I love Dave's handle about being an independent skeptic. Rather than GOP, or DNC or libertarian party, I would more rightfully fit in as an independent skeptic in politics. I could vote any three of the above directions, dependent on the positions and concerns. I would not strictly vote or side on an purely partisan basis. It sounds like you and I share that in common too, even to the extent that we have a sharp disagreement on this issue for some reason. We share similar in view in terms of being non-partisan, but we're both obviously thinking in different ways and not always understanding one another at the same time. I'm trying, though. 

 

 

So you're saying that those people who claim systemic racism exists, are bandwagoning, using a subjective, overly emotional approach? 

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This is an interesting conversation thread, in which some people have indicated willingness to listen to the racialized experience of people and learn from them about what they can do on an individual level. Whereas others are more interested in actually claiming truth and knowledge about how whole systems work, and therefore, how minorities and even women are treated in those systems. 

 

Which kind of goes back to my point: white people do not hold the personal experience of black people. They cannot claim to know what black people experience, individually, or in systems. They can extrapolate all they want and try to present themselves as the experts but in the end, they aren't black people.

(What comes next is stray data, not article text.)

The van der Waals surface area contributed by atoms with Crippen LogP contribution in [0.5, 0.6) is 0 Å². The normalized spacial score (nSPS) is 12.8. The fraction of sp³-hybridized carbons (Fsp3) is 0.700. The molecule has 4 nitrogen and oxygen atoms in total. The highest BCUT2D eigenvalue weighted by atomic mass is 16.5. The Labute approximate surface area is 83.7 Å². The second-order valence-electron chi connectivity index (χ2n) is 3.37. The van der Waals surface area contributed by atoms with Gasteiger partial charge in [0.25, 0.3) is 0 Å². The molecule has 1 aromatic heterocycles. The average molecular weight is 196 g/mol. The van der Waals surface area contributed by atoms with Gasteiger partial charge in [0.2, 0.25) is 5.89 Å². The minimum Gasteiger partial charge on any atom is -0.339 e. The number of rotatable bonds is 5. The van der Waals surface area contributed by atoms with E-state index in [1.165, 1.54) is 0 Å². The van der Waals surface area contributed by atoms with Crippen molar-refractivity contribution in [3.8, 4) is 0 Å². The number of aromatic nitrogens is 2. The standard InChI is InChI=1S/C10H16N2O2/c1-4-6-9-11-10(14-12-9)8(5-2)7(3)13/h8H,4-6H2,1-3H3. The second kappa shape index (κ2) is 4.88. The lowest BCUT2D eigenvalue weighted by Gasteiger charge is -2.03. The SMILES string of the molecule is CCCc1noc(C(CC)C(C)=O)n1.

When you make claims that systemic issues do not exist in society you essentially make the claim that humans aren't tribal. Which is a laugh, if you consider human evolution. Our tribal tendencies haven't gone anywhere and they affect our behavior. 

 

That's my observation on reading this thread. I'm not going to engage further as a respectfully disagree with the positions some are taking and am not interested in further debate. I'm posting so that readers can see a variety of perspective, not only the positions that have been presented. 

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17 hours ago, Joshpantera said:

 

Yes, and I would readily attribute that to the overall system. And point out that the system itself isn't stacked against women, any more than it's stacked against black citizens when you look at it closely. The subjective opinions tend to rely on looking from a ways off. Generalizing everything tremendously. Broad brushing as wide as possible. And turning what appears to be a blind eye to contrary numbers, stats, and information in general.